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7 Project Management Charts You Need To Know: A Comprehensive Guide

In this blog post, we will go over project management charts in detail: what they are, when to use them and how they can help your project succeed!

7 Project Management Charts You Need To Know: A Comprehensive Guide

Project management charts are a project manager's best friend. They show you how your project is progressing and give you an idea of what needs to be done next in order for the project to meet its goals.

In this blog post, we will go over project management charts in detail: what they are, when to use them and how they can help your project succeed!

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Project Management chart:

A project management chart is a way to visualize the data related to your project.

It breaks down project activities into manageable chunks of work, facilitating collaboration and providing team members with easy access to project information.

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The most distinctive feature of project management charts is that they aid in the comprehension of complicated project data.

Need for a Project Management Chart:

1) Visual project management:

Project management charts are a great way to visualize the project's progress.

Project managers use project management charts in order to make key decisions about their project, or when resolving potential bottlenecks.

2) Communication tool :

Project management charts can be used as a communication tool between team members and stakeholders.

By providing all relevant project information in an easily understandable manner, project management charts help to reduce misunderstandings and ensure that everyone is on the same page.

3) Aid in project planning:

Project management charts are also very useful when it comes to project planning.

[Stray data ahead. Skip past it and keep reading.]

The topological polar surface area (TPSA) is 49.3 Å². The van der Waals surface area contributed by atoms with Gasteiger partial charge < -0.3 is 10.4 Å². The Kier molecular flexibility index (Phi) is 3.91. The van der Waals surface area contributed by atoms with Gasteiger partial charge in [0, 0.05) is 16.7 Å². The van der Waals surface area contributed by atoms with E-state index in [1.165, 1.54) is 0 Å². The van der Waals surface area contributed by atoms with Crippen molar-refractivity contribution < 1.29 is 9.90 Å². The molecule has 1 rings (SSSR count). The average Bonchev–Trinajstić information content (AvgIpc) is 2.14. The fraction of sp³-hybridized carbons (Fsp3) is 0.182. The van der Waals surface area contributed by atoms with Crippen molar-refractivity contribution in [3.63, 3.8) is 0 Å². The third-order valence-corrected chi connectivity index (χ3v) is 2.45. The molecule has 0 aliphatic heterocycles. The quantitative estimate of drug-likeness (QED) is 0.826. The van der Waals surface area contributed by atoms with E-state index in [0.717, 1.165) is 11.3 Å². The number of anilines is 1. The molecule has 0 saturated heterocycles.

They help project managers to break down complex tasks into manageable activities, and can be used as a basis for creating project timelines and Gantt charts.

4) Monitor project progress:

Project management charts can also be used to monitor project progress.

This is done by tracking the completion of tasks and ensuring that all project deadlines are met.

5) Improve project decision-making :

Project management charts can also be used to improve project decisions.

They facilitate the process of identifying bottlenecks and making better project plans, which is especially useful for complex projects that require tight deadlines.

6) Maintain project control

Lastly, project management charts can be used to maintain project control.

This is done by tracking the project's progress and ensuring that all team members are working towards the same goal.

When Should you use a project management software ?

  • When you have project data that is too complicated to understand when looking at it in table form:

Project management charts are an excellent method to visualize project development.

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They aid project managers in making important decisions about their projects, such as when to stop or change a project.

  • When you need to project project development in a visual manner:

Project management charts are also useful when project managers need to present their projects.

This is because project management charts can be used as an excellent means of communication with stakeholders and other key players involved in the project.

  • When project data is constantly changing:

Project management charts come in particularly handy when project data changes frequently.

This is because project management charts can be updated easily, allowing project managers to keep track of the latest information at all times.

  • When project team members are not located in the same place:

If your project team is spread out across different locations, then project management charts can be a useful way to communicate with them.